Difference between revisions of "Reason vs. religion"
(illustration: religion man hates reason man)
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Revision as of 20:19, 28 April 2009
If religious belief is subjected to analysis through reason, it is shown to be be based ultimately on blind trust in the authority of a piece of scripture or in a person who is choosing to interpret that scripture in a particular way – in other words, all religious argument is argument from authority, which (within the realm of reason) is considered a logical fallacy.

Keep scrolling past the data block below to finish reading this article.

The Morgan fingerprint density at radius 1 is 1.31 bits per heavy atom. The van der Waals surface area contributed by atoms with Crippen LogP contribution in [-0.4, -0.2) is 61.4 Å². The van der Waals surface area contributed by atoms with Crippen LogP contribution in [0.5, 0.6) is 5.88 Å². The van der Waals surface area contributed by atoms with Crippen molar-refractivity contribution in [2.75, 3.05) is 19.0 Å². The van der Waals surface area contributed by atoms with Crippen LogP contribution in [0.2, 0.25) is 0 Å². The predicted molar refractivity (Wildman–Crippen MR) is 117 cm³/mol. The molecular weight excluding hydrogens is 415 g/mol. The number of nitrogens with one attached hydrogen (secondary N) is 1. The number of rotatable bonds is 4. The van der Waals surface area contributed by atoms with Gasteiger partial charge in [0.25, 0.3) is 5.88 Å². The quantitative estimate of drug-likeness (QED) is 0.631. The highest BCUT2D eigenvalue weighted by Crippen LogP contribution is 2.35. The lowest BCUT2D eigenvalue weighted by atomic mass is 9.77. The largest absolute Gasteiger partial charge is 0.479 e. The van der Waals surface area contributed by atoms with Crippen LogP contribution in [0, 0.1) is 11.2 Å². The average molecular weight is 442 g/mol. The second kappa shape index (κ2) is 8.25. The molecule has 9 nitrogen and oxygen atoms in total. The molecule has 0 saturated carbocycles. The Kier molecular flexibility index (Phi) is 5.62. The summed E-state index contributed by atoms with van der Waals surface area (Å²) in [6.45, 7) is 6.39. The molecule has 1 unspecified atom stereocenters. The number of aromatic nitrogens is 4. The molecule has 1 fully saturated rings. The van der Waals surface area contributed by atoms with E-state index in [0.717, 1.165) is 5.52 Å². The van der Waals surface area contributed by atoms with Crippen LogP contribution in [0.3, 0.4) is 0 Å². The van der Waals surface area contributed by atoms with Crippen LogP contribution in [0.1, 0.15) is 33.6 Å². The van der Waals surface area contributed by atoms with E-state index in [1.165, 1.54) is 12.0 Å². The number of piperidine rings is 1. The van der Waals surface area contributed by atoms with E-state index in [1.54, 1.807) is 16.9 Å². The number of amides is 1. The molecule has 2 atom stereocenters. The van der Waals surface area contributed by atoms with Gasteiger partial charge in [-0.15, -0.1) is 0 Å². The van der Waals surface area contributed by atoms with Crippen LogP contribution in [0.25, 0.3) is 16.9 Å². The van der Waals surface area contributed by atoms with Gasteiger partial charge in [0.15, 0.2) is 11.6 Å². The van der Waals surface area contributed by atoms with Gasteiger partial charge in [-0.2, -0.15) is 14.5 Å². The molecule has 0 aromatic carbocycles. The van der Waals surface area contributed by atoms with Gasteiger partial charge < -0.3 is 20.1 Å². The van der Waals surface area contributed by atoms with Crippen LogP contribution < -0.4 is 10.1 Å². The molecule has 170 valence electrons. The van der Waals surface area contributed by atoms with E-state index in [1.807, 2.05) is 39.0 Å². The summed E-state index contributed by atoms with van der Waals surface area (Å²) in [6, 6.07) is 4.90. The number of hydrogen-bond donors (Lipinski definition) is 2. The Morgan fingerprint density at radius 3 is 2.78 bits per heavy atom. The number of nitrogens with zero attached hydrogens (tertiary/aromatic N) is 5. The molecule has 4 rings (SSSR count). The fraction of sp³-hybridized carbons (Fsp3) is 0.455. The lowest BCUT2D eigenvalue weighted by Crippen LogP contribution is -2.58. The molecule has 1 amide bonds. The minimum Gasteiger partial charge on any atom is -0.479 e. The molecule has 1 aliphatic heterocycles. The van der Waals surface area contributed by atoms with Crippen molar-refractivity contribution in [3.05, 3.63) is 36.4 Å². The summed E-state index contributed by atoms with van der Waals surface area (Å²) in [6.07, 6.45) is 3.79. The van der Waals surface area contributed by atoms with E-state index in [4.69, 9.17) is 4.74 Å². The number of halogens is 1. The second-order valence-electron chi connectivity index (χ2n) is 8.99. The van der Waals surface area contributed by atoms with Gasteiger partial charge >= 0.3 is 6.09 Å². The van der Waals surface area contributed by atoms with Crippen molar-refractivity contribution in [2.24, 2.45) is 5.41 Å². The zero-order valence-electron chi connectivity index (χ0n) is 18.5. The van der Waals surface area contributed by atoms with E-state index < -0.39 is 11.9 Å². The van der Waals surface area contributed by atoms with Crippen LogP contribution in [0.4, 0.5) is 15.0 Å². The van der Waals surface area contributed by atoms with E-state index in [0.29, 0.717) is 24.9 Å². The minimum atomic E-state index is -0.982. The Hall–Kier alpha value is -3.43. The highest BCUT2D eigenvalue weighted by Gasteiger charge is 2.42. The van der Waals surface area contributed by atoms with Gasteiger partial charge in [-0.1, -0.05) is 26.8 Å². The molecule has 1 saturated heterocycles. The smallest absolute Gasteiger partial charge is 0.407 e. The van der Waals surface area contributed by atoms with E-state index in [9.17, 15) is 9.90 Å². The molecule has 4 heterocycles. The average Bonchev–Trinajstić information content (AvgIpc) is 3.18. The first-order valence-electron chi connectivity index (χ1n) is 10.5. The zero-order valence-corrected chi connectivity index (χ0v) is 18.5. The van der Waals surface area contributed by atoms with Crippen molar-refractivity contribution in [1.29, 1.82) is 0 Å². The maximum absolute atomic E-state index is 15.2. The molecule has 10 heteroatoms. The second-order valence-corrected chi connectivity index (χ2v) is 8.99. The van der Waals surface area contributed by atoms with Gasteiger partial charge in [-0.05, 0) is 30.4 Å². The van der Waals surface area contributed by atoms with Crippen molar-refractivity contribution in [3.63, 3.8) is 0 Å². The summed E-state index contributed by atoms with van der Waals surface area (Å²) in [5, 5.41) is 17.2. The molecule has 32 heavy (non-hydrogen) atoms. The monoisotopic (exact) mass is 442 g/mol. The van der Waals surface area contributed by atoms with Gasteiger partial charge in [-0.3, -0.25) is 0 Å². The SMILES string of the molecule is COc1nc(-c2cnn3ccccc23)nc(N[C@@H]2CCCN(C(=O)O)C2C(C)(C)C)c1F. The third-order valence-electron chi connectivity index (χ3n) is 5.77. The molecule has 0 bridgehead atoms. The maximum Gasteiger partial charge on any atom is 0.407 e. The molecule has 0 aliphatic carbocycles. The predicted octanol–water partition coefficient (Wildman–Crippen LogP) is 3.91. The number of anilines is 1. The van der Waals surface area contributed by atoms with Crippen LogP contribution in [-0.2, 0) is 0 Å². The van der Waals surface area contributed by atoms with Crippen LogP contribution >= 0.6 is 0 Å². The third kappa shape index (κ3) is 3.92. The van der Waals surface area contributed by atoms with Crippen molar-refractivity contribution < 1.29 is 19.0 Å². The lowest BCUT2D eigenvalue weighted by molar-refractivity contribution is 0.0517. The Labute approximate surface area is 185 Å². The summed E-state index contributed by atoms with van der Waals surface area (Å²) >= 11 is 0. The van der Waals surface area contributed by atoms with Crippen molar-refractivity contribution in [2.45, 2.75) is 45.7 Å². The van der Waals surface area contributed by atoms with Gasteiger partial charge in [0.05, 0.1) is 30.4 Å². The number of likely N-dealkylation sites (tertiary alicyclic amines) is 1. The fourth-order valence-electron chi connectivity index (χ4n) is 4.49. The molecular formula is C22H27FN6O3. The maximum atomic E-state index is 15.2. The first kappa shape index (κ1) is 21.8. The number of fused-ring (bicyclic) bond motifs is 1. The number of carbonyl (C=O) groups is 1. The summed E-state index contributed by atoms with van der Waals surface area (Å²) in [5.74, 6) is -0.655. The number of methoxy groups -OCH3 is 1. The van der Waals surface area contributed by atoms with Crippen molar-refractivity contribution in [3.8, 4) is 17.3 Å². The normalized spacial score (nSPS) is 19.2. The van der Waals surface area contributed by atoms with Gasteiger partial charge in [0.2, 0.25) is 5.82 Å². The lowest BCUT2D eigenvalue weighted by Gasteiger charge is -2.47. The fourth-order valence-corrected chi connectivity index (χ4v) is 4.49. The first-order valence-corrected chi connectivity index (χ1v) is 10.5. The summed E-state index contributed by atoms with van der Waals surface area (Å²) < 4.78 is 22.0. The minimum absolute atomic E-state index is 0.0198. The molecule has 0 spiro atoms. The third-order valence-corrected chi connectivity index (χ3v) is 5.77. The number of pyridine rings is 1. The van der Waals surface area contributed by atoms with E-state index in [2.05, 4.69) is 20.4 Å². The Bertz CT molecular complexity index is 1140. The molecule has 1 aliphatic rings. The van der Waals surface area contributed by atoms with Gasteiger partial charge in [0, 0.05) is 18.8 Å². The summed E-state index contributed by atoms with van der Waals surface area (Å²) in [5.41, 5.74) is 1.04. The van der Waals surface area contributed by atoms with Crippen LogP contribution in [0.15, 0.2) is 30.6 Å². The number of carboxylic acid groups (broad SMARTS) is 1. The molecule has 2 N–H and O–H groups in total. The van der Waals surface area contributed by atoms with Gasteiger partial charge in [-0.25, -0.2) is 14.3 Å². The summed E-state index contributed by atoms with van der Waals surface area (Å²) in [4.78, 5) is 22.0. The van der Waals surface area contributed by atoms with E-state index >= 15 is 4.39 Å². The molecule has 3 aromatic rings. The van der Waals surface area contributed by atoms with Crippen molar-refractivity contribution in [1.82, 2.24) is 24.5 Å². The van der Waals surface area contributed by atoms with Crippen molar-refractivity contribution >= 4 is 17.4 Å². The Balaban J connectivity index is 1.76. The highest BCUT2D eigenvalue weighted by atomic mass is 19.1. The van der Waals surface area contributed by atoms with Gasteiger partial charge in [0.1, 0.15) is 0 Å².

Defenders of religious thought therefore came up with the idea of "separate magesteria", which is the idea that religious thinking is simply inaccessible to reason whilst still being somehow "true" because religion and reason are somehow in different realms of thought ("magesteria"). What remains unclear is:
- How it is that these defenders know what they know about religion if they can't use reason to figure it out
- Why we should trust them to be right and for rational analysis to be wrong
- Why we would want to protect religion from being rationally analyzed